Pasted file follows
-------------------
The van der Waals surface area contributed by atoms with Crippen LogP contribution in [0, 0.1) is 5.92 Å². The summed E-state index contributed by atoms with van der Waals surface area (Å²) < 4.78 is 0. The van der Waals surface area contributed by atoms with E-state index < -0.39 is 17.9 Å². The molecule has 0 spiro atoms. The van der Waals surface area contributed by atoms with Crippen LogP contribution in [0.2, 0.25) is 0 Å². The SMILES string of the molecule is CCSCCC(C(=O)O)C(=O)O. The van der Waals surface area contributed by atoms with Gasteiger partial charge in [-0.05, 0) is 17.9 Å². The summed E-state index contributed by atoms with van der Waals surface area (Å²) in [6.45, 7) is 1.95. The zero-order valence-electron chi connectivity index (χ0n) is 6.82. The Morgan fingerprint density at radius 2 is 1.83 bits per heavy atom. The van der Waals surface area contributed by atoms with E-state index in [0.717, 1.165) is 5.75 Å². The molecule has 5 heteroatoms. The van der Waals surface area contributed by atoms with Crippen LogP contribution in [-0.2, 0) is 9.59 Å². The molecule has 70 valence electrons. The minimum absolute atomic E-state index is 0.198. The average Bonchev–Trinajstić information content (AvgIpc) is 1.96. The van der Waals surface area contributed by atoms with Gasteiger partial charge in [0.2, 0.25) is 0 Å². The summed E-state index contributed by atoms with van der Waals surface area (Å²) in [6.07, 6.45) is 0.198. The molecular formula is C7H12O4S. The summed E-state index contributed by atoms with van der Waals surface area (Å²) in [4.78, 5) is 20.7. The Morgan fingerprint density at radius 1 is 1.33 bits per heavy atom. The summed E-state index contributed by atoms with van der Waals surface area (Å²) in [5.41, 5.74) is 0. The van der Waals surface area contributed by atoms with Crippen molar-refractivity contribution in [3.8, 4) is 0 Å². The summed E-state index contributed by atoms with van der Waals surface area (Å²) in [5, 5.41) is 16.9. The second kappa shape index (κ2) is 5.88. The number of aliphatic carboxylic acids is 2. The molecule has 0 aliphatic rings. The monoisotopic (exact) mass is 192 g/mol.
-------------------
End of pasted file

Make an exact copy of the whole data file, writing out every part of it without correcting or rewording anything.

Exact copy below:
The van der Waals surface area contributed by atoms with Crippen LogP contribution in [0, 0.1) is 5.92 Å². The summed E-state index contributed by atoms with van der Waals surface area (Å²) < 4.78 is 0. The van der Waals surface area contributed by atoms with E-state index < -0.39 is 17.9 Å². The molecule has 0 spiro atoms. The van der Waals surface area contributed by atoms with Crippen LogP contribution in [0.2, 0.25) is 0 Å². The SMILES string of the molecule is CCSCCC(C(=O)O)C(=O)O. The van der Waals surface area contributed by atoms with Gasteiger partial charge in [-0.05, 0) is 17.9 Å². The summed E-state index contributed by atoms with van der Waals surface area (Å²) in [6.45, 7) is 1.95. The zero-order valence-electron chi connectivity index (χ0n) is 6.82. The Morgan fingerprint density at radius 2 is 1.83 bits per heavy atom. The van der Waals surface area contributed by atoms with E-state index in [0.717, 1.165) is 5.75 Å². The molecule has 5 heteroatoms. The van der Waals surface area contributed by atoms with Crippen LogP contribution in [-0.2, 0) is 9.59 Å². The molecule has 70 valence electrons. The minimum absolute atomic E-state index is 0.198. The average Bonchev–Trinajstić information content (AvgIpc) is 1.96. The van der Waals surface area contributed by atoms with Gasteiger partial charge in [0.2, 0.25) is 0 Å². The summed E-state index contributed by atoms with van der Waals surface area (Å²) in [6.07, 6.45) is 0.198. The molecular formula is C7H12O4S. The summed E-state index contributed by atoms with van der Waals surface area (Å²) in [4.78, 5) is 20.7. The Morgan fingerprint density at radius 1 is 1.33 bits per heavy atom. The summed E-state index contributed by atoms with van der Waals surface area (Å²) in [5.41, 5.74) is 0. The van der Waals surface area contributed by atoms with Crippen molar-refractivity contribution in [3.8, 4) is 0 Å². The summed E-state index contributed by atoms with van der Waals surface area (Å²) in [5, 5.41) is 16.9. The second kappa shape index (κ2) is 5.88. The number of aliphatic carboxylic acids is 2. The molecule has 0 aliphatic rings. The monoisotopic (exact) mass is 192 g/mol.